Most splatter flicks take themselves too seriously. It is not the plethora of spouting veins that makes the movie great, it is the deliciously dark humor than goes with it. Throwing a TV set into someone’s face is fun enough, but when the set itself refuses to die, flashing outraged test patterns, broken post-expressionist color bars and slashed and bleeding Rorschach tests into the face of the imminent victim, you know you have got a winner.
Writer/director Kirill Sokolov steals a scene now and then, as well as a couple characters. As obvious as that is, the level of energy that he packs into this tall tale is so unrelentingly crazy and unabashedly graphic that one has no time to judge. Several clever plot twists combined with multiple betrayals and an exceedingly thorough loss of personal dignity and leaves the viewer with only one problem–deciding who should die first.
Vitaliy Khaev plays husband and father Andrey, the nominal target of retribution. His daughter’s boyfriend shows up at the parents’ tiny apartment for their first meeting wearing a Batman T-shirt and carrying a claw hammer. Dad Vitaliy, being a cop, knows something is up. This is the first of a string of subtle idiocies that feed the voracious flames of this film’s dark humor. As the lies build up, the honesty of the mayhem gets better. Everybody wants to kill somebody and nobody seems to care who knows.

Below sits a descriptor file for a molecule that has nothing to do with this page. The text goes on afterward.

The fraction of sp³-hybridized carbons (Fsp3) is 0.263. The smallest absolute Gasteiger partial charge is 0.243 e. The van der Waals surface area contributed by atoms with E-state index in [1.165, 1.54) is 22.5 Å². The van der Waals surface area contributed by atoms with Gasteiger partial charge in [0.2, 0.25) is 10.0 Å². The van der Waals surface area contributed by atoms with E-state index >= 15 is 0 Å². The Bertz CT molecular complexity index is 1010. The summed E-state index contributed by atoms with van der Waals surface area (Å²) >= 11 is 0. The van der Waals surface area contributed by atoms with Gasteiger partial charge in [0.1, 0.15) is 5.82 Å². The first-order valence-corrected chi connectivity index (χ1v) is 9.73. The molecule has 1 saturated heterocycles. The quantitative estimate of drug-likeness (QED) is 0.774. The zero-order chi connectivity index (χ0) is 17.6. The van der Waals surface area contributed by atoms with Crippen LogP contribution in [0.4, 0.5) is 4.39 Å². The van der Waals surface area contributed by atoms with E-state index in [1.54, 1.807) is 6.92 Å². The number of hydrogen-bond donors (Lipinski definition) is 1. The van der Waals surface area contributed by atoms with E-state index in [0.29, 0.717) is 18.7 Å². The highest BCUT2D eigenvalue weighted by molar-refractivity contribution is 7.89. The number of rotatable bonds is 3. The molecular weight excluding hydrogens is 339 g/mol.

Although the exact opposite of a filmic murder mystery, there are a couple nice noir twists. Thug Matvey (Aleksandr Kuznetsov) is seduced by vixen Olya (Evgeniya Kregzhde) into killing her father, the perpetrator of the ultimate wrong of wrongs. Olya is a composite of Uma Thurman’s Mia Wallace and Maria de Medeiros’ Fabienne in “Pulp Fiction,” switching back and forth at will.
There is a good guy in the cast, too. Andrey’s cop buddy breaks the law, and his oath, to do the right thing on a larger stage. He will pay dearly for this sin, as will everybody, as they live out the remainder of their time on earth in a purgatory of carnal retribution. They assault each other, but the original assault was their transgressions against themselves. The movie treads dangerously close to over-used zombie territory, but veers away at the last moment. Although the characters soak up unreal amounts of abuse, they are not born again as undead monsters. They are human, all too human.
Shot almost entirely within the airless confines of a cramped Russian apartment, the daily lives of the protagonists turn into a professional wrestling match. One guesses their lives were always like that, just waiting for this penultimate moment to find their destiny.
Thoroughly good performances from top to bottom stay entertaining for the ninety-nine minute run time. Elena Shevchenko steals the show as bullied wife Tasha, providing the most unexpected plot twist of them all. Writer/director Kirill Sokolov also edits the film and mixes the sound. A synchronous cast and crew makes this movie an exciting portent of things to come.
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